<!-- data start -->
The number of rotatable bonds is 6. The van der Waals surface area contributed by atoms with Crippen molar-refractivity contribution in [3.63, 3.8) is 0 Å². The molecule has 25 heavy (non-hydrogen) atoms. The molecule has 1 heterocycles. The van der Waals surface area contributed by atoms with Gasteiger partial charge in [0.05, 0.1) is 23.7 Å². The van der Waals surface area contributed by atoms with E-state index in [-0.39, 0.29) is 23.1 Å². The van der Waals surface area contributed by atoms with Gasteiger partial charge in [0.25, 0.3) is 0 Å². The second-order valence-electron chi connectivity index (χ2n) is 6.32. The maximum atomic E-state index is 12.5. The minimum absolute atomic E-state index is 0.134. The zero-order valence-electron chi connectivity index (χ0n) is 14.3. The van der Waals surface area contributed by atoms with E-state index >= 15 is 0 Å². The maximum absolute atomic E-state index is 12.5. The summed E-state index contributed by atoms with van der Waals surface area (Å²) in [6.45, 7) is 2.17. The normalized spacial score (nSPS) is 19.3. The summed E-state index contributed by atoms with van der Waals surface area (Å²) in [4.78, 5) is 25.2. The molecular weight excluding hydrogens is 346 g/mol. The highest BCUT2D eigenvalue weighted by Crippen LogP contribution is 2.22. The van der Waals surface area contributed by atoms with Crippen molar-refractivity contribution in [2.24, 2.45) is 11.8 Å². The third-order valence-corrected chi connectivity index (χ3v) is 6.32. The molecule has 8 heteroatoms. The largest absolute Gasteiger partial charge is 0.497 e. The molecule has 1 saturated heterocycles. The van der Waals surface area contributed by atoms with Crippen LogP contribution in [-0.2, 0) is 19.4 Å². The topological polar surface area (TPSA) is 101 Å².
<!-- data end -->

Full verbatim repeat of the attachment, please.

The number of rotatable bonds is 6. The van der Waals surface area contributed by atoms with Crippen molar-refractivity contribution in [3.63, 3.8) is 0 Å². The molecule has 25 heavy (non-hydrogen) atoms. The molecule has 1 heterocycles. The van der Waals surface area contributed by atoms with Gasteiger partial charge in [0.05, 0.1) is 23.7 Å². The van der Waals surface area contributed by atoms with E-state index in [-0.39, 0.29) is 23.1 Å². The van der Waals surface area contributed by atoms with Gasteiger partial charge in [0.25, 0.3) is 0 Å². The second-order valence-electron chi connectivity index (χ2n) is 6.32. The maximum atomic E-state index is 12.5. The minimum absolute atomic E-state index is 0.134. The zero-order valence-electron chi connectivity index (χ0n) is 14.3. The van der Waals surface area contributed by atoms with E-state index >= 15 is 0 Å². The maximum absolute atomic E-state index is 12.5. The summed E-state index contributed by atoms with van der Waals surface area (Å²) in [6.45, 7) is 2.17. The normalized spacial score (nSPS) is 19.3. The summed E-state index contributed by atoms with van der Waals surface area (Å²) in [4.78, 5) is 25.2. The molecular weight excluding hydrogens is 346 g/mol. The highest BCUT2D eigenvalue weighted by Crippen LogP contribution is 2.22. The van der Waals surface area contributed by atoms with Crippen molar-refractivity contribution in [2.24, 2.45) is 11.8 Å². The third-order valence-corrected chi connectivity index (χ3v) is 6.32. The molecule has 8 heteroatoms. The largest absolute Gasteiger partial charge is 0.497 e. The molecule has 1 saturated heterocycles. The van der Waals surface area contributed by atoms with Crippen LogP contribution in [-0.2, 0) is 19.4 Å². The topological polar surface area (TPSA) is 101 Å².